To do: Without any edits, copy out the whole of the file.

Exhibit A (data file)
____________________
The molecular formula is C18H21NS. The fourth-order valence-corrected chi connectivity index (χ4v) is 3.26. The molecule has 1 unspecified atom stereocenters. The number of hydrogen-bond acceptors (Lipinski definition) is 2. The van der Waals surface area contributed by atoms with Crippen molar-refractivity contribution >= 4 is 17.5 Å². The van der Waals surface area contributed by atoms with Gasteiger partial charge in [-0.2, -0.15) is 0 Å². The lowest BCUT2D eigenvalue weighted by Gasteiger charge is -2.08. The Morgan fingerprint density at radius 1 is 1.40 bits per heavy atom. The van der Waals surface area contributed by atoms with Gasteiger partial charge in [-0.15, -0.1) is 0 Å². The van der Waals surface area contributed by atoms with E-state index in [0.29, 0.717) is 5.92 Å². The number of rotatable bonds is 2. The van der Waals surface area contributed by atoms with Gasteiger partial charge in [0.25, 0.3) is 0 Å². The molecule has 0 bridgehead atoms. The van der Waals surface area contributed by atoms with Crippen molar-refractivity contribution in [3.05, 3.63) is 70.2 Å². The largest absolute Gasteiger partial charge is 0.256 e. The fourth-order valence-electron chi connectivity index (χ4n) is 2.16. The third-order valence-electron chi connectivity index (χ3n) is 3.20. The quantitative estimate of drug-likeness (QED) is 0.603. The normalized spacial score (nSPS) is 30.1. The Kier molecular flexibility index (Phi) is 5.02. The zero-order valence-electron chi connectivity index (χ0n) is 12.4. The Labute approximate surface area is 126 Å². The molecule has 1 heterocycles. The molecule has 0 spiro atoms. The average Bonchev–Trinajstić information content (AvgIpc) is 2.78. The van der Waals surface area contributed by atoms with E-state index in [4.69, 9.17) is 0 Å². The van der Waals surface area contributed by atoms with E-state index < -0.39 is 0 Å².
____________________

The molecular formula is C18H21NS. The fourth-order valence-corrected chi connectivity index (χ4v) is 3.26. The molecule has 1 unspecified atom stereocenters. The number of hydrogen-bond acceptors (Lipinski definition) is 2. The van der Waals surface area contributed by atoms with Crippen molar-refractivity contribution >= 4 is 17.5 Å². The van der Waals surface area contributed by atoms with Gasteiger partial charge in [-0.2, -0.15) is 0 Å². The lowest BCUT2D eigenvalue weighted by Gasteiger charge is -2.08. The Morgan fingerprint density at radius 1 is 1.40 bits per heavy atom. The van der Waals surface area contributed by atoms with Gasteiger partial charge in [-0.15, -0.1) is 0 Å². The van der Waals surface area contributed by atoms with E-state index in [0.29, 0.717) is 5.92 Å². The number of rotatable bonds is 2. The van der Waals surface area contributed by atoms with Gasteiger partial charge in [0.25, 0.3) is 0 Å². The molecule has 0 bridgehead atoms. The van der Waals surface area contributed by atoms with Crippen molar-refractivity contribution in [3.05, 3.63) is 70.2 Å². The largest absolute Gasteiger partial charge is 0.256 e. The fourth-order valence-electron chi connectivity index (χ4n) is 2.16. The third-order valence-electron chi connectivity index (χ3n) is 3.20. The quantitative estimate of drug-likeness (QED) is 0.603. The normalized spacial score (nSPS) is 30.1. The Kier molecular flexibility index (Phi) is 5.02. The zero-order valence-electron chi connectivity index (χ0n) is 12.4. The Labute approximate surface area is 126 Å². The molecule has 1 heterocycles. The molecule has 0 spiro atoms. The average Bonchev–Trinajstić information content (AvgIpc) is 2.78. The van der Waals surface area contributed by atoms with E-state index in [4.69, 9.17) is 0 Å². The van der Waals surface area contributed by atoms with E-state index < -0.39 is 0 Å².